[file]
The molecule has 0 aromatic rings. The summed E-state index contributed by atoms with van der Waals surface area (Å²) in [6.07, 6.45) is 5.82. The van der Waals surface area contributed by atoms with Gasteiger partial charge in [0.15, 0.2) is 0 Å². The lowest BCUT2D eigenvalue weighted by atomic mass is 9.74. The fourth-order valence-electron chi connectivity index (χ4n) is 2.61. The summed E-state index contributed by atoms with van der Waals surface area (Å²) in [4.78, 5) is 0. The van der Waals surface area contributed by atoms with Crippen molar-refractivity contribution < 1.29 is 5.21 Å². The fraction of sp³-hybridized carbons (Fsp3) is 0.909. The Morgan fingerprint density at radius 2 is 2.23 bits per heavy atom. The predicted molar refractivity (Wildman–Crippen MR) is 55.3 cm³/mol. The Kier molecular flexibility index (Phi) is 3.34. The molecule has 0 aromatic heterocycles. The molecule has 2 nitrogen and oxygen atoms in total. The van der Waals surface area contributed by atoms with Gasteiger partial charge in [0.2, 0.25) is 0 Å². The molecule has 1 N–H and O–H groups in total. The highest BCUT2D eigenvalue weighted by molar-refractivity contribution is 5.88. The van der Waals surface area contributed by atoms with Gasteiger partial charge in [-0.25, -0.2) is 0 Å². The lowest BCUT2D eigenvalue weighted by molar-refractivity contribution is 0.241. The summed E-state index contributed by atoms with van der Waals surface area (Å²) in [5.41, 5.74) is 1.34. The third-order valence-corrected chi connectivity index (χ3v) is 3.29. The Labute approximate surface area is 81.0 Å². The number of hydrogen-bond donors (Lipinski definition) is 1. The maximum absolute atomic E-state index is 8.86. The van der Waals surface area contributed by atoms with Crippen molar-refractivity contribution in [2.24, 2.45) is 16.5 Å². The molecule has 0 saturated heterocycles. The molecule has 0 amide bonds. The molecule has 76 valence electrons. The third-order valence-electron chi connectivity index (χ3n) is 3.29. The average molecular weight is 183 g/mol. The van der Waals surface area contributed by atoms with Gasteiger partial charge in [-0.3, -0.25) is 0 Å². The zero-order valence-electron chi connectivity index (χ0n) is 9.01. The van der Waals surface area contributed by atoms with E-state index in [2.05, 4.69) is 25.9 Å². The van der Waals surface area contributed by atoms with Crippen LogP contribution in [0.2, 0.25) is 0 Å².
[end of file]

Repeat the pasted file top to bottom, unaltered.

The molecule has 0 aromatic rings. The summed E-state index contributed by atoms with van der Waals surface area (Å²) in [6.07, 6.45) is 5.82. The van der Waals surface area contributed by atoms with Gasteiger partial charge in [0.15, 0.2) is 0 Å². The lowest BCUT2D eigenvalue weighted by atomic mass is 9.74. The fourth-order valence-electron chi connectivity index (χ4n) is 2.61. The summed E-state index contributed by atoms with van der Waals surface area (Å²) in [4.78, 5) is 0. The van der Waals surface area contributed by atoms with Crippen molar-refractivity contribution < 1.29 is 5.21 Å². The fraction of sp³-hybridized carbons (Fsp3) is 0.909. The Morgan fingerprint density at radius 2 is 2.23 bits per heavy atom. The predicted molar refractivity (Wildman–Crippen MR) is 55.3 cm³/mol. The Kier molecular flexibility index (Phi) is 3.34. The molecule has 0 aromatic heterocycles. The molecule has 2 nitrogen and oxygen atoms in total. The van der Waals surface area contributed by atoms with Gasteiger partial charge in [0.2, 0.25) is 0 Å². The molecule has 1 N–H and O–H groups in total. The highest BCUT2D eigenvalue weighted by molar-refractivity contribution is 5.88. The van der Waals surface area contributed by atoms with Gasteiger partial charge in [-0.25, -0.2) is 0 Å². The lowest BCUT2D eigenvalue weighted by molar-refractivity contribution is 0.241. The summed E-state index contributed by atoms with van der Waals surface area (Å²) in [5.41, 5.74) is 1.34. The third-order valence-corrected chi connectivity index (χ3v) is 3.29. The Labute approximate surface area is 81.0 Å². The number of hydrogen-bond donors (Lipinski definition) is 1. The maximum absolute atomic E-state index is 8.86. The van der Waals surface area contributed by atoms with Crippen molar-refractivity contribution in [2.24, 2.45) is 16.5 Å². The molecule has 0 saturated heterocycles. The molecule has 0 amide bonds. The molecule has 76 valence electrons. The third-order valence-electron chi connectivity index (χ3n) is 3.29. The average molecular weight is 183 g/mol. The van der Waals surface area contributed by atoms with Gasteiger partial charge in [-0.3, -0.25) is 0 Å². The zero-order valence-electron chi connectivity index (χ0n) is 9.01. The van der Waals surface area contributed by atoms with E-state index in [2.05, 4.69) is 25.9 Å². The van der Waals surface area contributed by atoms with Crippen LogP contribution in [0.2, 0.25) is 0 Å².